Lisa Cisneros directs California Rural Legal Assistance’s LGBT Program, dedicated to legal advocacy on behalf of rural, low-income lesbian, gay, bisexual and transgender communities in California. Lisa helped launch the program in 2007 with support from Pride Law Fund's Tom Steel Fellowship. CRLA and the National Center for Lesbian Rights both co-sponsored the fellowship to provide direct legal assistance to low-income LGBT people in rural California. Over time the program expanded to train legal services providers nationwide, and work in collaboration with rural community groups, as well as state and national organizations to improve conditions for LGBT people outside of major metropolitan areas. Lisa directed the program from 2007 to 2010, and returned to the program in late 2014. Her work has been covered by National Public Radio and NBCout, and featured at a recent White House convening on rural LGBT issues. Lisa’s professional experience also includes a federal judicial clerkship and complex civil litigation at a nationally recognized plaintiffs’ firm. Currently her advocacy focuses on employment discrimination, school climate reform and immigration relief for LGBT individuals and their families, as well as leadership development. In 2015 and 2016 Lisa was selected to Super Lawyers’ Rising Stars list. She currently serves as the Co-Chair of the Board of Directors for the National Center for Lesbian Rights.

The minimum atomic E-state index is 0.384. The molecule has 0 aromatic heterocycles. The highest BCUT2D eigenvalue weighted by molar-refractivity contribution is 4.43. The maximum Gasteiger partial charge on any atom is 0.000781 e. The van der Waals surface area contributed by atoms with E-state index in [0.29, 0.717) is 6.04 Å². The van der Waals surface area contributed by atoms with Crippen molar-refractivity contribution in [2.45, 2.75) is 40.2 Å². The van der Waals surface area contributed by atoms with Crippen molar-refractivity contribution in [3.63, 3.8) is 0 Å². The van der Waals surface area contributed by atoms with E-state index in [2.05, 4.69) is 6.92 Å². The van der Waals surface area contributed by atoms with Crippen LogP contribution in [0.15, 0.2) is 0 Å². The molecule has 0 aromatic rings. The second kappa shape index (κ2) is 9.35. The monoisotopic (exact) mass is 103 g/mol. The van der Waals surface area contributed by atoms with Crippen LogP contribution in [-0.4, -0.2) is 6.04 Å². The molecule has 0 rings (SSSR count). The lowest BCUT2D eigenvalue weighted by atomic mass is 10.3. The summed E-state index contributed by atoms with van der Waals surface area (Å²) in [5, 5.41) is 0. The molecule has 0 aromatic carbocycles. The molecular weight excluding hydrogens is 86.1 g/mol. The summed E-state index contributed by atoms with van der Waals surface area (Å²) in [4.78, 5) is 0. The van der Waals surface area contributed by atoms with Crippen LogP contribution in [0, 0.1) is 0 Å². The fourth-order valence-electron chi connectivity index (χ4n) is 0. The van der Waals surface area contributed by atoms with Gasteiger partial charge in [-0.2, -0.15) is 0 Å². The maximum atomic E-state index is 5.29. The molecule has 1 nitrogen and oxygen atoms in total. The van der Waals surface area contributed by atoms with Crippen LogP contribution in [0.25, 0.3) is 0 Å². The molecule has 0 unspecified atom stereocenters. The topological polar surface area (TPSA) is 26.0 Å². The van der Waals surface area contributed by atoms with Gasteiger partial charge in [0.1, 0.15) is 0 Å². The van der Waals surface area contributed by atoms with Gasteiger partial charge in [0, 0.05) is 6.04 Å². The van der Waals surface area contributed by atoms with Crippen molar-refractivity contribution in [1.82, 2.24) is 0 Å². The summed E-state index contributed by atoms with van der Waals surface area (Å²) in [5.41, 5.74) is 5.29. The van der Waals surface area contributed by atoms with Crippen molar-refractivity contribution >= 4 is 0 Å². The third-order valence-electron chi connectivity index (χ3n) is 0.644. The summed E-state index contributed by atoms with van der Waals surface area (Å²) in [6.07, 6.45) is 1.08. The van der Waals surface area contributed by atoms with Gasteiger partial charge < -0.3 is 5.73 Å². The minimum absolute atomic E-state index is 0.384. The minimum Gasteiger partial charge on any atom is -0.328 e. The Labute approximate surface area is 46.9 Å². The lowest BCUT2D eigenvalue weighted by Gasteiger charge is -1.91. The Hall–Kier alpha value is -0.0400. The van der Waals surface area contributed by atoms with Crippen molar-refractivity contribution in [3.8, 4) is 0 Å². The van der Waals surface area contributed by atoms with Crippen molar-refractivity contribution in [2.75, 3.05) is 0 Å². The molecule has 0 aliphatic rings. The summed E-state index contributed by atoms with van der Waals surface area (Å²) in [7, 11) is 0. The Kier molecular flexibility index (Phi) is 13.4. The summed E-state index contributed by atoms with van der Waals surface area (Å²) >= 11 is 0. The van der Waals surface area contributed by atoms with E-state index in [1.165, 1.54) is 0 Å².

UC Berkeley Law Professor Russell Robinson is the Pride Law Fund’s 2016 Trailblazer Award winner for his work as a pioneer and leader in the LGBTQ movement. The nonprofit will honor Robinson during an award ceremony and fundraising cruise in the San Francisco Bay on August 14.
Robinson’s research and teaching interests include antidiscrimination law, race and sexuality, law and psychology, constitutional law and media and entertainment law. His scholarship has highlighted the abuses LGBTQ people face in incarceration, and more. In Masculinity as Prison: Sexual Identity, Race, and Incarceration, Robinson has helped shape the conversation about the arbitrary and discriminatory processes for incarcerated LGBTQ people to access protective spaces within jails and prisons.
Read more about Professor Russell Robinson at BerkeleyLaw.
“I am honored to receive this award from Pride Law Fund,” Mr. Minter said. “PLF’s support for the next generation of LGBTQ lawyers and leaders is inspirational to me and absolutely vital to the LGBTQ rights movement.”
On July 12, 2015, the Pride Law Fund (PLF) will honor Shannon Minter, Legal Director at the National Center for Lesbian Rights, with its Trailblazer Award at its annual boat cruise. For over thirty-five years, PLF has awarded grants to new lawyers and law students pursuing LGBTQ advocacy projects. The cruise will take place aboard FDR’s presidential yacht, the U.S.S. Potomac (also known as the “Floating White House”).
Since 1993, Mr. Minter has been a tireless advocate at NCLR, one of the country’s leading LGBTQ legal organizations. Mr. Minter argued before the California Supreme Court in the landmark California case that held that same-sex couples have a fundamental right to marry. He has litigated on behalf of LGBTQ rights before courts across the country, including the U.S. Supreme Court. President Obama recently appointed Mr. Minter to the Commission on White House Fellowships, making him one of the highest-ranking openly transgender officials in the United States.
Read more at NCLR.
“I am very proud to receive the Trailblazer Award from Pride Law Fund,” Judge Morgan said. “PLF funds the next generation of LGBT leaders, and I am pleased to support their important work. They are carrying forth Tom Steel’s legacy in a powerful way.”
Read the full joint press release at: http://transgenderlawcenter.org/archives/11070